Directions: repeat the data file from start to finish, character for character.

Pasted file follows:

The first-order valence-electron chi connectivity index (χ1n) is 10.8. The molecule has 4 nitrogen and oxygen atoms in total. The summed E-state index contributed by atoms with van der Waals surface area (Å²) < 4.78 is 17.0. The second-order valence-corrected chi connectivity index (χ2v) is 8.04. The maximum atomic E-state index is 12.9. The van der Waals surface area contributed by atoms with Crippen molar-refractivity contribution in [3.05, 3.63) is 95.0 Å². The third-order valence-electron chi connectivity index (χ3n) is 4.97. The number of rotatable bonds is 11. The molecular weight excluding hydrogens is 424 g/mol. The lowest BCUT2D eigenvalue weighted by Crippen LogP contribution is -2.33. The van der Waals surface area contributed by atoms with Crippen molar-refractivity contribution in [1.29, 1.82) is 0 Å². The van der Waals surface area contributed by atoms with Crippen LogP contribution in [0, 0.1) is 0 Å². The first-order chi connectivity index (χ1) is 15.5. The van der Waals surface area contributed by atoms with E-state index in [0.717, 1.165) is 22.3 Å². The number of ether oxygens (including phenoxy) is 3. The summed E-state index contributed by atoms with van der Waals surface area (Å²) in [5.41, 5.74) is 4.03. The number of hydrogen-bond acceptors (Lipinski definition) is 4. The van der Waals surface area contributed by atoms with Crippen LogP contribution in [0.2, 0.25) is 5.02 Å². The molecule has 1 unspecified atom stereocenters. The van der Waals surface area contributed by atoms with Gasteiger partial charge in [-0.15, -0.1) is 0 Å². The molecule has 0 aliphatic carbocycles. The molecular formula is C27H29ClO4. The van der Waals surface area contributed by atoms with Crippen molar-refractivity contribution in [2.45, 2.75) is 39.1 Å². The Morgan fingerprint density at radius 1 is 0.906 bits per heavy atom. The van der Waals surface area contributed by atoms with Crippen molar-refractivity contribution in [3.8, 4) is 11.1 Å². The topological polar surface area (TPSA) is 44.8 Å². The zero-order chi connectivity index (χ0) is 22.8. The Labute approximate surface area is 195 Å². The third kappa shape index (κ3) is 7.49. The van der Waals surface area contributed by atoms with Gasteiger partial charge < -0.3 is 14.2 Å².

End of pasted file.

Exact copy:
The first-order valence-electron chi connectivity index (χ1n) is 10.8. The molecule has 4 nitrogen and oxygen atoms in total. The summed E-state index contributed by atoms with van der Waals surface area (Å²) < 4.78 is 17.0. The second-order valence-corrected chi connectivity index (χ2v) is 8.04. The maximum atomic E-state index is 12.9. The van der Waals surface area contributed by atoms with Crippen molar-refractivity contribution in [3.05, 3.63) is 95.0 Å². The third-order valence-electron chi connectivity index (χ3n) is 4.97. The number of rotatable bonds is 11. The molecular weight excluding hydrogens is 424 g/mol. The lowest BCUT2D eigenvalue weighted by Crippen LogP contribution is -2.33. The van der Waals surface area contributed by atoms with Crippen molar-refractivity contribution in [1.29, 1.82) is 0 Å². The van der Waals surface area contributed by atoms with Crippen LogP contribution in [0, 0.1) is 0 Å². The first-order chi connectivity index (χ1) is 15.5. The van der Waals surface area contributed by atoms with E-state index in [0.717, 1.165) is 22.3 Å². The number of ether oxygens (including phenoxy) is 3. The summed E-state index contributed by atoms with van der Waals surface area (Å²) in [5.41, 5.74) is 4.03. The number of hydrogen-bond acceptors (Lipinski definition) is 4. The van der Waals surface area contributed by atoms with Crippen LogP contribution in [0.2, 0.25) is 5.02 Å². The molecule has 1 unspecified atom stereocenters. The van der Waals surface area contributed by atoms with Gasteiger partial charge in [-0.15, -0.1) is 0 Å². The molecule has 0 aliphatic carbocycles. The molecular formula is C27H29ClO4. The van der Waals surface area contributed by atoms with Crippen molar-refractivity contribution in [2.45, 2.75) is 39.1 Å². The Morgan fingerprint density at radius 1 is 0.906 bits per heavy atom. The van der Waals surface area contributed by atoms with Crippen molar-refractivity contribution in [3.8, 4) is 11.1 Å². The topological polar surface area (TPSA) is 44.8 Å². The zero-order chi connectivity index (χ0) is 22.8. The Labute approximate surface area is 195 Å². The third kappa shape index (κ3) is 7.49. The van der Waals surface area contributed by atoms with Gasteiger partial charge < -0.3 is 14.2 Å².